International Treasures

Such has been the abundance of recent classical music releases that I was not able to get past the late 19th century in last month’s review of the fall harvest. Let me try to pick up the threads. We will see how far into the 20th century we can get (don’t be alarmed; it’s wonderful music). But first: a travel report, and then some backtracking.
Luckily, I was out of the country on September 28 when Deal Hudson declared me “a national treasure” on the Inside Blog. I like to think that, in my absence, I avoided the mobs that must have congregated outside my house. My wife did not need to call the police for crowd control, but she might have considered recommending a psychiatrist for our overly generous friend. In any case, Deal tempered his enthusiasm for my music criticism by pointing to my lack of appreciation for the works of Gustav Mahler.
Ironically, that very evening I was in Ljubljana, Slovenia, listening to the Mahler Fifth Symphony, with tears running down my face during the sublime Adagietto. A young Slovenian friend had insisted that I hear the Slovenian Philharmonic — under its Armenian-American conductor, George Pehlivanian, of whom I had never heard — play the Prokofiev Second Violin Concerto and the Mahler Fifth. Nor had I heard of Greek violinist Leonidas Kavakos, but now I will never forget him. He not only played the Prokofiev superbly, but he returned to perform the Andante from Bach’s Sonata No. 2 for Solo Violin as an encore.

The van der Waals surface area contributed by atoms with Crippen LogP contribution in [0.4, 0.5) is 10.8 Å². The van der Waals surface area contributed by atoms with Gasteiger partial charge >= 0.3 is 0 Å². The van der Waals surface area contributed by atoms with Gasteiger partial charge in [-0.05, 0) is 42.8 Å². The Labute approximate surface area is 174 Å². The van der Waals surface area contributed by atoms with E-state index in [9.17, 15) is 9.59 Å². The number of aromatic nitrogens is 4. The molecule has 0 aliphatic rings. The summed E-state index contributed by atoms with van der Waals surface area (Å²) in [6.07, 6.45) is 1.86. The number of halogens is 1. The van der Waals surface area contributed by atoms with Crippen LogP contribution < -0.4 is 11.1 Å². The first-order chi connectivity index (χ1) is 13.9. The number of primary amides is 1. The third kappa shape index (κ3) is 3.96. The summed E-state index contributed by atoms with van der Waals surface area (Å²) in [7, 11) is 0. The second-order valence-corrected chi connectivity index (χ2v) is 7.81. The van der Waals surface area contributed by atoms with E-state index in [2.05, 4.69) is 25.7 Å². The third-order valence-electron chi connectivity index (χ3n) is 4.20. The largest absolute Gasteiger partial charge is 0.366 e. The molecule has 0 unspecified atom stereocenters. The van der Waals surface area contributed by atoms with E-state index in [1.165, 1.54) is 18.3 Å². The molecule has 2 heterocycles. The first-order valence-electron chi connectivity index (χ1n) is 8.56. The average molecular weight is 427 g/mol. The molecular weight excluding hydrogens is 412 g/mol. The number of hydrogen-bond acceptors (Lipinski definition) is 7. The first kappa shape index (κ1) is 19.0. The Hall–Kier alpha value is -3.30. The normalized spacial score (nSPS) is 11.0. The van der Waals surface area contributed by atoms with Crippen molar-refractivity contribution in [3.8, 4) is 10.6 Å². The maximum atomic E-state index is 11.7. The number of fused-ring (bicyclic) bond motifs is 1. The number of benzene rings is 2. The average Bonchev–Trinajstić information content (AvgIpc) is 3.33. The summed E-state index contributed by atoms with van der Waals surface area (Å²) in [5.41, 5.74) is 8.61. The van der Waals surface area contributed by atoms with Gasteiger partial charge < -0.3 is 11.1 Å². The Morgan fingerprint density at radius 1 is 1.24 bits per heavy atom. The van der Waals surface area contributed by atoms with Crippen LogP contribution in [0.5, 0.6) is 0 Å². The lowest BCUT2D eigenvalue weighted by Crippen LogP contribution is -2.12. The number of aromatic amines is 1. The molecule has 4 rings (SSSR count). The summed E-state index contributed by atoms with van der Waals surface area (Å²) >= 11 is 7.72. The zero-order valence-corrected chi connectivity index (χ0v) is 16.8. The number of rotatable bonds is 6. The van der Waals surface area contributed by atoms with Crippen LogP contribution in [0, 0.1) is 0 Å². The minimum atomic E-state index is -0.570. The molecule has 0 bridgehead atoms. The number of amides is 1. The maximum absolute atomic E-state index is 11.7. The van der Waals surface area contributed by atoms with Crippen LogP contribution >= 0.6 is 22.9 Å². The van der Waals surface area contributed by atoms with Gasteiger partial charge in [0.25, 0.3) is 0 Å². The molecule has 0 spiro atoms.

Quite simply, it was one of the most beautiful and spiritually moving performances of Bach that I have ever heard.  The gorgeous tone of Kavakos’s Stradivarius was laid at the feet of Bach’s sublime ruminations.  I immediately thought that someone should arrest this artist and make him record all the Bach Sonatas and Partitas. An Amazon search revealed that he has in fact recorded the First Sonata and Partita on the ECM label, along with some Stravinsky. I might have tried the instant MP3 download, but my computer speakers were not functioning. I am going to get this CD.
On to Mahler: Maestro Pehlivanian demonstrated that Slovenia has not only adopted the Euro, but it can also match the high musical standards of the finest orchestras in the EU. The Mahler performance was stunningly good. Mahler famously insisted that the symphony must include the whole world. Well, the world is a bit of a mess, and some of it boring at that. Pace, Deal, that is why I find some of Mahler tries my patience. However, even I surrender under the spell of this kind of music-making. My Slovenian friend told me that audiences in Ljubljana do not give standing ovations, but they were on their feet that night.